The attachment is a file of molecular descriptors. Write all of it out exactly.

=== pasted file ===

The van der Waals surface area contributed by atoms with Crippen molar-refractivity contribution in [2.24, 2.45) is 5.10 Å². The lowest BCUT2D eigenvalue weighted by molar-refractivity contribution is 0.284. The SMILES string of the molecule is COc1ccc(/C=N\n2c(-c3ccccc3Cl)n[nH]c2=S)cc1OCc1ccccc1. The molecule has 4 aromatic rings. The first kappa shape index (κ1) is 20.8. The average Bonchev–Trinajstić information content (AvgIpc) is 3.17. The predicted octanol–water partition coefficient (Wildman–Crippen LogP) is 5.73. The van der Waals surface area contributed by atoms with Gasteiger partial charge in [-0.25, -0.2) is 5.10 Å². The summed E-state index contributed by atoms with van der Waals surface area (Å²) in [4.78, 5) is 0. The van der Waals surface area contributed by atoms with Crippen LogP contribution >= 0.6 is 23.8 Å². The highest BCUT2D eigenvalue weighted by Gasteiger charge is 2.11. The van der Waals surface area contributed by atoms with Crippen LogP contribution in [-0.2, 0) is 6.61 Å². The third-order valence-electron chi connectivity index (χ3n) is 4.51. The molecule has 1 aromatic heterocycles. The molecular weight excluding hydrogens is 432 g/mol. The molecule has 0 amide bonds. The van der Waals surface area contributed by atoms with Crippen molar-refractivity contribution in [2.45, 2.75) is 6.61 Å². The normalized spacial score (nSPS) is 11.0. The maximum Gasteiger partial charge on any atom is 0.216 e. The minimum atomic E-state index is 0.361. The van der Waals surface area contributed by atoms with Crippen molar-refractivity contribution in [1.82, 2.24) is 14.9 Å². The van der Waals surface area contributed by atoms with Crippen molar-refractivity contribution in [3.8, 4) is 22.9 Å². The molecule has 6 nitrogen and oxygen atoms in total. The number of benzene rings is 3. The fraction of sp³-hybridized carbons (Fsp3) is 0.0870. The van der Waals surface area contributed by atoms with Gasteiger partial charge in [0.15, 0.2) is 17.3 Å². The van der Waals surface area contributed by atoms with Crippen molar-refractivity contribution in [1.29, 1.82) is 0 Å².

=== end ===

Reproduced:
The van der Waals surface area contributed by atoms with Crippen molar-refractivity contribution in [2.24, 2.45) is 5.10 Å². The lowest BCUT2D eigenvalue weighted by molar-refractivity contribution is 0.284. The SMILES string of the molecule is COc1ccc(/C=N\n2c(-c3ccccc3Cl)n[nH]c2=S)cc1OCc1ccccc1. The molecule has 4 aromatic rings. The first kappa shape index (κ1) is 20.8. The average Bonchev–Trinajstić information content (AvgIpc) is 3.17. The predicted octanol–water partition coefficient (Wildman–Crippen LogP) is 5.73. The van der Waals surface area contributed by atoms with Gasteiger partial charge in [-0.25, -0.2) is 5.10 Å². The summed E-state index contributed by atoms with van der Waals surface area (Å²) in [4.78, 5) is 0. The van der Waals surface area contributed by atoms with Crippen LogP contribution >= 0.6 is 23.8 Å². The highest BCUT2D eigenvalue weighted by Gasteiger charge is 2.11. The van der Waals surface area contributed by atoms with Crippen LogP contribution in [-0.2, 0) is 6.61 Å². The third-order valence-electron chi connectivity index (χ3n) is 4.51. The molecule has 1 aromatic heterocycles. The molecular weight excluding hydrogens is 432 g/mol. The molecule has 0 amide bonds. The van der Waals surface area contributed by atoms with Crippen molar-refractivity contribution in [2.45, 2.75) is 6.61 Å². The normalized spacial score (nSPS) is 11.0. The maximum Gasteiger partial charge on any atom is 0.216 e. The minimum atomic E-state index is 0.361. The van der Waals surface area contributed by atoms with Crippen molar-refractivity contribution in [1.82, 2.24) is 14.9 Å². The van der Waals surface area contributed by atoms with Crippen molar-refractivity contribution in [3.8, 4) is 22.9 Å². The molecule has 6 nitrogen and oxygen atoms in total. The number of benzene rings is 3. The fraction of sp³-hybridized carbons (Fsp3) is 0.0870. The van der Waals surface area contributed by atoms with Gasteiger partial charge in [0.15, 0.2) is 17.3 Å². The van der Waals surface area contributed by atoms with Crippen molar-refractivity contribution in [1.29, 1.82) is 0 Å².